Tag: Passing Strange


An Interview with Peter Fernandes

Did you catch #PassingStrangeTO this winter? We caught up with Peter Fernandes who will have joined us twice on stage this year (Passing Strange & Onegin) and asked about his experience, the difference between these two immersive pieces and what audiences can expect from ONEGIN.

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Video Round-Up: The Top Rock Musicals

As we approach the closing weekend of Passing Strange, we reflect on revelatory rock musicals that have changed the face of musical theatre. 

While the possibilities of what to include are endless, we feel the listed musicals made the most significant impact on the world of musical theatre. These show changed the game. More


The Importance of Passing Strange

In March, 2016, Alyssa Rosenberg from The Washington Post called Passing Strange “The musical anyone who adores ‘Hamilton’ must see.” Needless to say, having programmed Passing Strange, I was delighted to see this sentiment (that I share) put so boldly in print. More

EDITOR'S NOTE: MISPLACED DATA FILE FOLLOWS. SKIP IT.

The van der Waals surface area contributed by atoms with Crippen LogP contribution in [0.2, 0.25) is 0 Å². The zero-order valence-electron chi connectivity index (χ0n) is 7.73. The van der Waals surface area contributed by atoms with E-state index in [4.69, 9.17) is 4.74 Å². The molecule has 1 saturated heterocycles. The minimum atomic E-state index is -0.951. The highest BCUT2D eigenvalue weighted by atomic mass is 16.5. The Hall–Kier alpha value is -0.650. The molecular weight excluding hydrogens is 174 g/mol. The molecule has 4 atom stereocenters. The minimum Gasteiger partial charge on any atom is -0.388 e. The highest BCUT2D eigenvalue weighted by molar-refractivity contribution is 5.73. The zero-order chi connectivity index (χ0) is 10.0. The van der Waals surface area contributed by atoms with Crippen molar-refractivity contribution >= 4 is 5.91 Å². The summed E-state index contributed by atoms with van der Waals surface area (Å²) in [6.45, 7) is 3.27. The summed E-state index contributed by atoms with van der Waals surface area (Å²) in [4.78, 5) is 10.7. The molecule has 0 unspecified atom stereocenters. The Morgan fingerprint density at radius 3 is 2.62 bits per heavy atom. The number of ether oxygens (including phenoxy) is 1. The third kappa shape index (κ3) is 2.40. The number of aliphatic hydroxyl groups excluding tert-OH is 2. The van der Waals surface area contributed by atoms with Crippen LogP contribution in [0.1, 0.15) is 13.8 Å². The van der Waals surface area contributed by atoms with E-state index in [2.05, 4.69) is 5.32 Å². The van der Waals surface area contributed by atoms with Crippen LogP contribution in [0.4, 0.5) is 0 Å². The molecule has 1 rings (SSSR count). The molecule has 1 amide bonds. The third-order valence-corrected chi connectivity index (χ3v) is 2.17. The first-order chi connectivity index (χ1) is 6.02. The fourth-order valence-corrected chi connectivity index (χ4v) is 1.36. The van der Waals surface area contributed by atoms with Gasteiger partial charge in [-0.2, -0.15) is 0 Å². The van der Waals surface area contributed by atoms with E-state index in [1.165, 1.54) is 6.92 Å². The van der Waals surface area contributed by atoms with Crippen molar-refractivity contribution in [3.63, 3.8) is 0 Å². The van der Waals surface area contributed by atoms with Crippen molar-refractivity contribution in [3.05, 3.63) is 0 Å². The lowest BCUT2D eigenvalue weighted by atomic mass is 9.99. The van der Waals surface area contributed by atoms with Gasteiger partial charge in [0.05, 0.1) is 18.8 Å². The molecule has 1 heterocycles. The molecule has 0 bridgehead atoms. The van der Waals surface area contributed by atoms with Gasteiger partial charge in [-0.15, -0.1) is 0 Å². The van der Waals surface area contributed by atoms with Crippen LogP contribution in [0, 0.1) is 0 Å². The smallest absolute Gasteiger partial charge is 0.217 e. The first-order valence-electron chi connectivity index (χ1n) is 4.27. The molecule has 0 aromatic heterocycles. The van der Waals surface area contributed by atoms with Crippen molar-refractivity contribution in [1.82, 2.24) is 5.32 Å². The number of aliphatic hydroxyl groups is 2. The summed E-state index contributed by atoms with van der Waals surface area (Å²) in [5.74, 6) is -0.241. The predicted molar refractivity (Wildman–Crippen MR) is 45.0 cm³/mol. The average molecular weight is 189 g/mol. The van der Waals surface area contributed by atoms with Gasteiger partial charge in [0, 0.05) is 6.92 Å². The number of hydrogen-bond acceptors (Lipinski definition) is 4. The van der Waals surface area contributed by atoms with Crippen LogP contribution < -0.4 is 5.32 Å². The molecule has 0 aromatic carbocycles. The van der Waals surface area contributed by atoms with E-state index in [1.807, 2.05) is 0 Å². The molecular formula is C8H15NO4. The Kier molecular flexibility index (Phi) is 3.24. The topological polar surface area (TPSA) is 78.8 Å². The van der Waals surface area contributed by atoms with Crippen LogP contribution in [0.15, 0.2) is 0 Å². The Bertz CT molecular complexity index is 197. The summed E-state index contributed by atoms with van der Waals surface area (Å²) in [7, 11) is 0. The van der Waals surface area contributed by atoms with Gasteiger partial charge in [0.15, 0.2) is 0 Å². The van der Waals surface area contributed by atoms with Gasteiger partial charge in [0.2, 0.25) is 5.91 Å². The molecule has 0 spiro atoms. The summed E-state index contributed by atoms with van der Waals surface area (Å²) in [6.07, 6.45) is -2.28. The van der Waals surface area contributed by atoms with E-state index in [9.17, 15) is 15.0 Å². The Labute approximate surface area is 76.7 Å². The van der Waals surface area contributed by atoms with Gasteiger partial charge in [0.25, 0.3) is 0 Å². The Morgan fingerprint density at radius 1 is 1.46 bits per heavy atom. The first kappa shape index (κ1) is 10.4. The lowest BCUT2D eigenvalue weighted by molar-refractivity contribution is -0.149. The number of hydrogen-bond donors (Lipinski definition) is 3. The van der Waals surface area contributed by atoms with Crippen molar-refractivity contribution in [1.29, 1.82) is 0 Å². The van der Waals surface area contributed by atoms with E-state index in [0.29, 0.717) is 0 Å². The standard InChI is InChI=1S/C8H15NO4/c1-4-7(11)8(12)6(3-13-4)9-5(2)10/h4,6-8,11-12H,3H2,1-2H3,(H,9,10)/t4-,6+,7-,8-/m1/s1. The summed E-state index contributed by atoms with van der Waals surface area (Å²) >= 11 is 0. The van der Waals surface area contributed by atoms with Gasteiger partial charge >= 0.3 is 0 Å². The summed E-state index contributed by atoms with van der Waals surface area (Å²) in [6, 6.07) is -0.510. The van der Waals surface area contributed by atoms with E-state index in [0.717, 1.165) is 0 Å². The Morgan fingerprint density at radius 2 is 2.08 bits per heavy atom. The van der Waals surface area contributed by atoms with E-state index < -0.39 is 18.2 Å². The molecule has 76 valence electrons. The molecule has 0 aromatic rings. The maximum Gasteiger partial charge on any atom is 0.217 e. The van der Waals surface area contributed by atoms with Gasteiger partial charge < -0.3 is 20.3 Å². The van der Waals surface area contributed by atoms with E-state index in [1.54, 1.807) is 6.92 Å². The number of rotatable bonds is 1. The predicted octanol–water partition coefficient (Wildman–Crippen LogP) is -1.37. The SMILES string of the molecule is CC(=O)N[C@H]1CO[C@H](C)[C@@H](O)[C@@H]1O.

The Incredible History of Toronto’s Iconic Opera House

With rehearsals well underway and the countdown on until the first performance of Passing Strange on January 24th, we thought it was about time to get to know our incredible venue, The Opera House! More


Rock Musicals: What Are They Good For?

Ever since I was in my early 20s, I loved any excuse to borrow my parents’ minivan. Equipped with SiriusXM radio, it was my opportunity to roll down the windows and blast showtunes from the “On Broadway” station. (I’m certain you can’t imagine anything cooler than being seen in your parents’ minivan with “Ol’ Man River” blaring).

Looking back 40 years, Broadway music wasn’t always relegated to a very exclusive, expensive spot on the airwaves. In 1975, “Send In The Clowns” hit Number 36 on the US Billboard charts in a cover by Judy Collins. In 1971, “I Don’t Know How To Love Him” reached Number 12 on the Billboard charts in a cover by Helen Reddy. The Beatles recorded Meredith Wilson’s “Till There Was You” in 1963 and they sang it on the Ed Sullivan show in 1964. Barbara Streisand’s version of “People” from Funny Girl reached number five on the Billboard charts in 1964 (four years before the movie came out). The list goes on and on. The farther back in time you go, the more closely aligned Broadway music was with the popular taste.

Looking at 21st century musical theatre, 90% of the time the genre either:

  • Uses existing pop songs that hit big on the radio decades ago
  • Creates original scores that don’t resemble anything that could have been on the radio in the last 40 years.

It’s a fascinating divide given the origins of the form. More